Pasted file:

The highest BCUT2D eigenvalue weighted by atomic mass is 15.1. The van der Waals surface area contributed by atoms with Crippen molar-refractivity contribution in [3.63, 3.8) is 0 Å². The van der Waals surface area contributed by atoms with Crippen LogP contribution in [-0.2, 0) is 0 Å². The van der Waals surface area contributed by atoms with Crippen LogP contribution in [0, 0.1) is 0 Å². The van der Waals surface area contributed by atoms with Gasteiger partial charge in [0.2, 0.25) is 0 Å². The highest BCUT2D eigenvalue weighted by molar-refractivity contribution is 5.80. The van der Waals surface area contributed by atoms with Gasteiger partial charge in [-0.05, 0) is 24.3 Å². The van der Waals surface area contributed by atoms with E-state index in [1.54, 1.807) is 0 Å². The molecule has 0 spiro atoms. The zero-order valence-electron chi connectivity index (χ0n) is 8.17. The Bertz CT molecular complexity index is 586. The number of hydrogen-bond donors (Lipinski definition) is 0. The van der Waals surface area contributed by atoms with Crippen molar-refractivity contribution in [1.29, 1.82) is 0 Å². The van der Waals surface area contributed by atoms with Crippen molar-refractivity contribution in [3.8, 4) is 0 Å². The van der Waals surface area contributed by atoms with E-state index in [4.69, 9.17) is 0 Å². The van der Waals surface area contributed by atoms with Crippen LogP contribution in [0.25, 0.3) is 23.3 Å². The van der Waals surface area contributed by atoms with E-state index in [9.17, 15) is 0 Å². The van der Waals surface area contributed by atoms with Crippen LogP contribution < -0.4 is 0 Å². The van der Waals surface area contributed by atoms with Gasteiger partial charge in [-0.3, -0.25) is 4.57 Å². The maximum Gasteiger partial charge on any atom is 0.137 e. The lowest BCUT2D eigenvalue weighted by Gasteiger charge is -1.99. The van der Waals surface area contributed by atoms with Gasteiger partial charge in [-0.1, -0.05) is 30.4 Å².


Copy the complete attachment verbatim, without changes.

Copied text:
The highest BCUT2D eigenvalue weighted by atomic mass is 15.1. The van der Waals surface area contributed by atoms with Crippen molar-refractivity contribution in [3.63, 3.8) is 0 Å². The van der Waals surface area contributed by atoms with Crippen LogP contribution in [-0.2, 0) is 0 Å². The van der Waals surface area contributed by atoms with Crippen LogP contribution in [0, 0.1) is 0 Å². The van der Waals surface area contributed by atoms with Gasteiger partial charge in [0.2, 0.25) is 0 Å². The highest BCUT2D eigenvalue weighted by molar-refractivity contribution is 5.80. The van der Waals surface area contributed by atoms with Gasteiger partial charge in [-0.05, 0) is 24.3 Å². The van der Waals surface area contributed by atoms with E-state index in [1.54, 1.807) is 0 Å². The molecule has 0 spiro atoms. The zero-order valence-electron chi connectivity index (χ0n) is 8.17. The Bertz CT molecular complexity index is 586. The number of hydrogen-bond donors (Lipinski definition) is 0. The van der Waals surface area contributed by atoms with Crippen molar-refractivity contribution in [1.29, 1.82) is 0 Å². The van der Waals surface area contributed by atoms with Crippen molar-refractivity contribution in [3.8, 4) is 0 Å². The van der Waals surface area contributed by atoms with E-state index in [4.69, 9.17) is 0 Å². The van der Waals surface area contributed by atoms with Crippen LogP contribution in [0.25, 0.3) is 23.3 Å². The van der Waals surface area contributed by atoms with E-state index in [9.17, 15) is 0 Å². The van der Waals surface area contributed by atoms with Crippen LogP contribution < -0.4 is 0 Å². The van der Waals surface area contributed by atoms with Gasteiger partial charge in [-0.3, -0.25) is 4.57 Å². The maximum Gasteiger partial charge on any atom is 0.137 e. The lowest BCUT2D eigenvalue weighted by Gasteiger charge is -1.99. The van der Waals surface area contributed by atoms with Gasteiger partial charge in [-0.1, -0.05) is 30.4 Å².